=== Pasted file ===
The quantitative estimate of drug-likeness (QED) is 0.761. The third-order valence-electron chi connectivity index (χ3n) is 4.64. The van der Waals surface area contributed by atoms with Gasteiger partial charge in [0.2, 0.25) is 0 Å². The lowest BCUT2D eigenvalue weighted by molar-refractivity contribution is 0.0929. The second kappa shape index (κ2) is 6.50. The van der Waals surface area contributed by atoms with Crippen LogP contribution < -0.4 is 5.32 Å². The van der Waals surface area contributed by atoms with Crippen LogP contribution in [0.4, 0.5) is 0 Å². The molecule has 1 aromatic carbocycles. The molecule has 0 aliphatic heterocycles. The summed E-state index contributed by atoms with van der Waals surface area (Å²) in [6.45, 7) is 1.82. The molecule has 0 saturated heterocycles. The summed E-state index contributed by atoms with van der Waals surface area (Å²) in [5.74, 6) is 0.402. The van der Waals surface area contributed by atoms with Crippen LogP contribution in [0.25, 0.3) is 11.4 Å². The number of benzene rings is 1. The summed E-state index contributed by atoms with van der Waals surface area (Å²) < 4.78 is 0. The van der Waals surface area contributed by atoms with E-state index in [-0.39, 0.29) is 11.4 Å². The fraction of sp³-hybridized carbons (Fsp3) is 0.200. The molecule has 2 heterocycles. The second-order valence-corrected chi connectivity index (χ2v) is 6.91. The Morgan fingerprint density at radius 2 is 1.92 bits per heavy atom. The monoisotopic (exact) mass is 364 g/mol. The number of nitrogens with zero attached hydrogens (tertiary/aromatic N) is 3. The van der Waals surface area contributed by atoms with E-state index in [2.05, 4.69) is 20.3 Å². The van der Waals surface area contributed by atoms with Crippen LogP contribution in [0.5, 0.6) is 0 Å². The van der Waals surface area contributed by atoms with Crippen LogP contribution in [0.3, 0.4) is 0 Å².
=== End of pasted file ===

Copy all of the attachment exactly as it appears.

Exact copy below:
The quantitative estimate of drug-likeness (QED) is 0.761. The third-order valence-electron chi connectivity index (χ3n) is 4.64. The van der Waals surface area contributed by atoms with Gasteiger partial charge in [0.2, 0.25) is 0 Å². The lowest BCUT2D eigenvalue weighted by molar-refractivity contribution is 0.0929. The second kappa shape index (κ2) is 6.50. The van der Waals surface area contributed by atoms with Crippen LogP contribution < -0.4 is 5.32 Å². The van der Waals surface area contributed by atoms with Crippen LogP contribution in [0.4, 0.5) is 0 Å². The molecule has 1 aromatic carbocycles. The molecule has 0 aliphatic heterocycles. The summed E-state index contributed by atoms with van der Waals surface area (Å²) in [6.45, 7) is 1.82. The molecule has 0 saturated heterocycles. The summed E-state index contributed by atoms with van der Waals surface area (Å²) in [5.74, 6) is 0.402. The van der Waals surface area contributed by atoms with Crippen LogP contribution in [0.25, 0.3) is 11.4 Å². The number of benzene rings is 1. The summed E-state index contributed by atoms with van der Waals surface area (Å²) < 4.78 is 0. The van der Waals surface area contributed by atoms with E-state index in [-0.39, 0.29) is 11.4 Å². The fraction of sp³-hybridized carbons (Fsp3) is 0.200. The molecule has 2 heterocycles. The second-order valence-corrected chi connectivity index (χ2v) is 6.91. The Morgan fingerprint density at radius 2 is 1.92 bits per heavy atom. The monoisotopic (exact) mass is 364 g/mol. The number of nitrogens with zero attached hydrogens (tertiary/aromatic N) is 3. The van der Waals surface area contributed by atoms with E-state index in [2.05, 4.69) is 20.3 Å². The van der Waals surface area contributed by atoms with Crippen LogP contribution in [0.5, 0.6) is 0 Å². The van der Waals surface area contributed by atoms with Crippen LogP contribution in [0.3, 0.4) is 0 Å².